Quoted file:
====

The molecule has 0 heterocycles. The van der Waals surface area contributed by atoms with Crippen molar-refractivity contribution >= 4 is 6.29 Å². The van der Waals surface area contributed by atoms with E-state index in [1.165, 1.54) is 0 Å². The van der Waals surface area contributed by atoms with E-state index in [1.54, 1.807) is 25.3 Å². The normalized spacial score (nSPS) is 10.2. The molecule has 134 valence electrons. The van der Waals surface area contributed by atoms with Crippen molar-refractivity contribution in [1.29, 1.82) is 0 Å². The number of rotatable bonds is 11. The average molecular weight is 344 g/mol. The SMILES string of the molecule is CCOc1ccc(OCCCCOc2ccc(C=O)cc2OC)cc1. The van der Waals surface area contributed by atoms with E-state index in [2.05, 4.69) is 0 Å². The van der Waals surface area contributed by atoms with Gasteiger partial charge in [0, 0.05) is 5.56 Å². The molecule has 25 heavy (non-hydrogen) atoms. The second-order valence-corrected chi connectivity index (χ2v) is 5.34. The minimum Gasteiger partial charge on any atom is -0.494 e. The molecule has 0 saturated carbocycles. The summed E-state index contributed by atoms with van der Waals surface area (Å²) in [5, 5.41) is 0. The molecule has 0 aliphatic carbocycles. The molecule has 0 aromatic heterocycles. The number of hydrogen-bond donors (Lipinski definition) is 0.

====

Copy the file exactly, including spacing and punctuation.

The molecule has 0 heterocycles. The van der Waals surface area contributed by atoms with Crippen molar-refractivity contribution >= 4 is 6.29 Å². The van der Waals surface area contributed by atoms with E-state index in [1.165, 1.54) is 0 Å². The van der Waals surface area contributed by atoms with E-state index in [1.54, 1.807) is 25.3 Å². The normalized spacial score (nSPS) is 10.2. The molecule has 134 valence electrons. The van der Waals surface area contributed by atoms with Crippen molar-refractivity contribution in [1.29, 1.82) is 0 Å². The number of rotatable bonds is 11. The average molecular weight is 344 g/mol. The SMILES string of the molecule is CCOc1ccc(OCCCCOc2ccc(C=O)cc2OC)cc1. The van der Waals surface area contributed by atoms with E-state index in [2.05, 4.69) is 0 Å². The van der Waals surface area contributed by atoms with Gasteiger partial charge in [0, 0.05) is 5.56 Å². The molecule has 25 heavy (non-hydrogen) atoms. The second-order valence-corrected chi connectivity index (χ2v) is 5.34. The minimum Gasteiger partial charge on any atom is -0.494 e. The molecule has 0 saturated carbocycles. The summed E-state index contributed by atoms with van der Waals surface area (Å²) in [5, 5.41) is 0. The molecule has 0 aliphatic carbocycles. The molecule has 0 aromatic heterocycles. The number of hydrogen-bond donors (Lipinski definition) is 0.